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Hugh Hammond Bennett early american ecologist .  RSS feed

 
rose macaskie
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  Hugh Hammond Bennet fought agianst soil erosion in the united states and many of the ideas he fought to defend are the same as those people like bill mollison fought to defend. agri rose macaskie.
 
Brenda Groth
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what a lovely interesting bit of information, thanks Rose

"come later in his life was laid in those early days as a soil scientist.

Bennetts many observations of soil erosion, originating with his home place in Anson County, were beginning to mold deep impressions in his thinking. Years later he would write, "The damaging effects of soil erosion were in evidence to right and left through the rolling farm country encountered in North Carolina, Tennessee, and Virginia during my first two years of surveying, but it was not until 1905 that I began to understand just what was taking place on the land." Bennett was referring to his assignment to Louisa County, Virginia, in 1905 to conduct a soil survey with the assistance of W. E. McClendon. He liked to relate the Louisa County experience, which he regarded as sort of an epiphany, i.e., an awakening or revelation about the processes of erosion:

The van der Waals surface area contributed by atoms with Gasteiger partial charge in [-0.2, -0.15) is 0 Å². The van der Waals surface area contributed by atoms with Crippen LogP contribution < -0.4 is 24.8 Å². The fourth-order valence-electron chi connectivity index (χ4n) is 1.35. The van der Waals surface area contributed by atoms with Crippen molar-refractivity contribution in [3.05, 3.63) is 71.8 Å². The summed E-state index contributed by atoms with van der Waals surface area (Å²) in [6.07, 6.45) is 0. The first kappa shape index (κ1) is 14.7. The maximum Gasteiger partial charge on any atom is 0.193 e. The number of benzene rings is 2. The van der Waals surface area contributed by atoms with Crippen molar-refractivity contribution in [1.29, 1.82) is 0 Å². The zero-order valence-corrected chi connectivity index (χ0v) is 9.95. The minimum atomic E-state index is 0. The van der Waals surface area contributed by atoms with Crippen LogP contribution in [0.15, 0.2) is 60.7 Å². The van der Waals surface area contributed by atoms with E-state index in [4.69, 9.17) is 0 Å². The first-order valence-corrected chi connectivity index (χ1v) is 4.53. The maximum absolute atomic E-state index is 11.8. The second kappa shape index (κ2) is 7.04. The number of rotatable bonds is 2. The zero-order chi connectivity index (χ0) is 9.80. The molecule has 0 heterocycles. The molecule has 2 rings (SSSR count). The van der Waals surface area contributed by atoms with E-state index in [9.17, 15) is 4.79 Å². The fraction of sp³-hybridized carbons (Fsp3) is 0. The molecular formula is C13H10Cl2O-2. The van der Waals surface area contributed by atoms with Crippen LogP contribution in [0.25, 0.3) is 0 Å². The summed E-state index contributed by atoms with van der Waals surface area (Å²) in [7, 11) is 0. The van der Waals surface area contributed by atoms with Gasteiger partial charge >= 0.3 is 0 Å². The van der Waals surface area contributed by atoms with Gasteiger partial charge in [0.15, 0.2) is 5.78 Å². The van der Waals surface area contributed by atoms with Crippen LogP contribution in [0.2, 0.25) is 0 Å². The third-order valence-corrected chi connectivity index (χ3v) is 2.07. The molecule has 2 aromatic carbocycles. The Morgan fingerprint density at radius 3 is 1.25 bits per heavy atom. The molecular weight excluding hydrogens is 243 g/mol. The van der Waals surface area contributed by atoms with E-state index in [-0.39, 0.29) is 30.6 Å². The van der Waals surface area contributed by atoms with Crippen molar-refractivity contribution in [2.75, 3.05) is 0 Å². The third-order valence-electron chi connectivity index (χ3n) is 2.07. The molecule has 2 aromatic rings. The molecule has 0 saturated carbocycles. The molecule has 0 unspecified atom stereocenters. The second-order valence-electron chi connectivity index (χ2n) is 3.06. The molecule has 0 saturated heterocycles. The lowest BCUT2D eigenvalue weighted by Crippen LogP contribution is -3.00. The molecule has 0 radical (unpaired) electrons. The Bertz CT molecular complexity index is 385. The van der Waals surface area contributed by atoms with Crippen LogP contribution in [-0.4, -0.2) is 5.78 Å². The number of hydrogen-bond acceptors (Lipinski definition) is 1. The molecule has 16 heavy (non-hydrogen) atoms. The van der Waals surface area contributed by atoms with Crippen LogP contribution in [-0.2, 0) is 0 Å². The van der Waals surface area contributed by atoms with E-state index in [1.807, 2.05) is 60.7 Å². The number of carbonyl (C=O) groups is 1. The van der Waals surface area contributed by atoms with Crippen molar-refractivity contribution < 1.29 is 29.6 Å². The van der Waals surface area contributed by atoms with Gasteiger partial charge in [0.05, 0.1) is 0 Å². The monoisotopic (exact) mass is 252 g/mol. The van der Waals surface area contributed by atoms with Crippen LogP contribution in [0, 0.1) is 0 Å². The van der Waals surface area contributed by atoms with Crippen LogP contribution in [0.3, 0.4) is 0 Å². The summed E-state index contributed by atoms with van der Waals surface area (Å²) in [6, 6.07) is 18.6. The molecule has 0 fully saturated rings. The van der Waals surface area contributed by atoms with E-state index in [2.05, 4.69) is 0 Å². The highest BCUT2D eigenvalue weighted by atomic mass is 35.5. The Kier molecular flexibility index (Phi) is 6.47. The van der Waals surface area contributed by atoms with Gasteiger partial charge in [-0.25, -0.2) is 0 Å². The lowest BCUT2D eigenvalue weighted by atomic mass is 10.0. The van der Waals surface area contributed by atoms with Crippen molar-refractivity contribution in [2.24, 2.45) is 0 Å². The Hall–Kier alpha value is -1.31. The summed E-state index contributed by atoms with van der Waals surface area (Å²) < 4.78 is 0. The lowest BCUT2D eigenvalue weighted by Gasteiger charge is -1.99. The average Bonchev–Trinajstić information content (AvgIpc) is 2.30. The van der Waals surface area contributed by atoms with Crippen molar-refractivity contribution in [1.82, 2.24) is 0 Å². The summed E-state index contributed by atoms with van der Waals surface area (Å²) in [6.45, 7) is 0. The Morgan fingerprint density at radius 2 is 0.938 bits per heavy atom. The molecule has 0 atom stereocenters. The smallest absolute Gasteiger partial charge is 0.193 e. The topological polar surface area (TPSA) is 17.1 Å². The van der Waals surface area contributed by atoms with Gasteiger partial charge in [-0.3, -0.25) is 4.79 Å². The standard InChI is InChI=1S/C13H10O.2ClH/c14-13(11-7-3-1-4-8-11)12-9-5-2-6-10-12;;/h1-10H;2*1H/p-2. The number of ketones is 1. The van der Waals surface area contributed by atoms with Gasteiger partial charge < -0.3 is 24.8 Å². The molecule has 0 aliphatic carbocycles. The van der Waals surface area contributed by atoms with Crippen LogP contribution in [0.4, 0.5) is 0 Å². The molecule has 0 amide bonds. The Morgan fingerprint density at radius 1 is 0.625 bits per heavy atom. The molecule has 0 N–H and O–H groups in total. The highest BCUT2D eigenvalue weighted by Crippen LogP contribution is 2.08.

"Bill McClendon of Bishopville, South Carolina, and I were stirring through the woods down there in middle Virginia when we noticed two pieces of land, side by side but sharply different in their soil quality. The slope of both areas was the same. The underlying rock was the same. There was indisputable evidence that the two pieces had been identical in soil makeup. But the soil of one piece was mellow, loamy, and moist enough even in dry weather to dig into with our bare hands. We noticed this area was wooded, well covered with forest litter, and had never been cultivated. The other area, right beside it, was clay, hard and almost like rock in dry weather. It had been cropped a long time. We figured both areas had been the same originally and that the clay of the cultivated area could have reached the surface only through the process of rainwash—that is, the gradual removal, with every heavy rain, of a thin sheet of topsoil. It was just so much muddy water running off the land after rains. And, by contrast we noticed the almost perfect protection nature provided against erosion with her dense cover of forest."


He sounds like my kind of guy..
 
Brenda Groth